Rooftop is a feature of Korean buildings

"옥상달빛" (屋上月光) or "rooftop monlight" is a Korean duet who do not know how to make 'complicated' music. "옥상달빛" has no special meaning and is just a combination of two of their favourite words "옥상" and "달빛".

The first music video by the duet is "옥상달빛". This fairy-tale like song is also featured in the Korean drama "Pasta". The song will make you feel like dancing waltz with all the people you love on the rooftop and singing about youth, yourselves, today and tomorrow under the moonlight.

"옥상달빛" by "옥상달빛"

The next music video is "하드코어 인생아" (It's a hardcore life). I really heart the lyrics. Sometimes, it doesn't really matter what is meaningful or what is important. When you have decided to walk on the road you have chosen, you have to know that it is a road built on your drooping shoulder and tear glands. Life doesn't allow you to move backward, so no matter what, you have to move on. Life can be like the ever-morphing clouds or the wriggling earthworms in the mud; it can also like those stars that sparkle in the night sky. I shall listen to my heart since that's life.

"하드코어 인생아" by "옥상달빛"

The music videos were shot at the Seoul Plaza. They reminds me of the good times I had there watching performances during the warm and breezy summer night.

One of my leisure in Seoul - watching performances at the Seoul Plaza

Thursday, September 16, 2010

지금 무슨 계절인지

언제보다도 더더욱 맑고 높은 가을하늘에 완전 빠져 버린 그 순간

감성이 풍부한 사람들의 마음을 꽉 사로잡는 가을의 붉은 빛인 단풍

Saturday, September 11, 2010

봉평의 메밀

Buckwheat inflorescence - white like salt

Buckwheat field in Bongpyeong

Delicious buckwheat noodle

P.S. September is the flowering season of buckwheat. During this time of the year, the field in Bongpyeong will be covered with the white flowers of buckwheat like salt sprinkled on earth.

Friday, September 10, 2010

꽃들은 다 시들어야 한다

All flowers will wither

Season ending for wild daisy


Corn is ripe enough to be harvested

홍고추 말리기. Chilli spreaded on a black mat to dry in the sun

화려한 전시관

Too much to see but too little time. With only half a day at my disposal, I probably covered less than a tenth of what the expo can offer. Most of my time was spent in the Europe 'continent' and so there are naturally more pictures of European pavilions.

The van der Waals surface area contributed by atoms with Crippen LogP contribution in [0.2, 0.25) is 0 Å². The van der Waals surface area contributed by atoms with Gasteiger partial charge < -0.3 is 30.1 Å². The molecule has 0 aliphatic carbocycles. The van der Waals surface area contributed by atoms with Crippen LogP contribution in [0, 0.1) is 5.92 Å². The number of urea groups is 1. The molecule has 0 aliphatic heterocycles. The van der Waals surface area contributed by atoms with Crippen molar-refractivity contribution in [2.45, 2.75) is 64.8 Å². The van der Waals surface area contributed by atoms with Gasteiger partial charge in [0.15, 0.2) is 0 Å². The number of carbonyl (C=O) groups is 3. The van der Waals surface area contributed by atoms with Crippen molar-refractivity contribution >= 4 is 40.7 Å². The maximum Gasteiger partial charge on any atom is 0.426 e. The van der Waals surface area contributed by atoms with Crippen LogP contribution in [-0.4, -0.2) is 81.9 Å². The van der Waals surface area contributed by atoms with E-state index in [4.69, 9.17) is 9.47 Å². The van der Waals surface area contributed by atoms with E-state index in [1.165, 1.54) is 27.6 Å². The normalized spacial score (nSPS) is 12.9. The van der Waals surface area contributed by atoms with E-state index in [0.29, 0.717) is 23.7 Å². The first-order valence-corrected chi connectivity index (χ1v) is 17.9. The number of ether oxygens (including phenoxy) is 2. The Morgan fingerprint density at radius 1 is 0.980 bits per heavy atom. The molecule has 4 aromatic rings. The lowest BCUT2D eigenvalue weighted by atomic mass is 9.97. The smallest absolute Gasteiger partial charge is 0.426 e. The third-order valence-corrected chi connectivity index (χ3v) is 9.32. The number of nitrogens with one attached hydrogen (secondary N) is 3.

Portugal Pavilion

Iceland Pavilion - The Icecube

Turkey Pavilion - They give away Turkish ice cream

Greek Pavilion (left) Latvia Pavilion (right)

Cuba Pavilion

Venezuela Pavilion

Chile Pavilion

China Pavilion (back), Macau Pavilion (centre), Hong Kong Pavilion (front)

Caribbean Community Pavilion

Canada Pavilion

Germany Pavilion

France Pavilion

Poland Pavilion

Switzerland Pavilion

Estonia Pavilion

Thursday, September 09, 2010

덴마크 전시관

Denmark Pavilion

Denmark pavilion was made to spiral up and down so that visitor can ride a bicycle up and down the pavilion. Visitors who don't wish to cycle can also choose to walk up and down. The Little Mermaid statue, brought in from Copenhagen, is the centrepiece of the pavilion.

Cycling is the highlight of Denmark pavilion but you will have to wait for hours before getting your chance to try the bike

The Little Mermaid cut a lonesome figure in the centre of the pavilion

Walking up instead of cycling

A roof top cafe

A good view of the surrounding and sunset at the roof top

스웨덴 전시관

Sweden Pavilion

Exterior of Sweden pavilion

Visitors are welcomed by dandelion lamps

Upside down furniture

Expo passport chopping counter

Somehow I felt like I was visiting Ikea

Höganäs e-bike. This so-called PoP-bike (Power of Powder) is a new kind of electric bicycle that combines high motor performance with an elegant design and is targeted at young and educated urbanites.

All about Swedish products and design just above my head

Loudspeakers come in different shape and size

Swedish Xante brandy on sale - ¥298 per bottle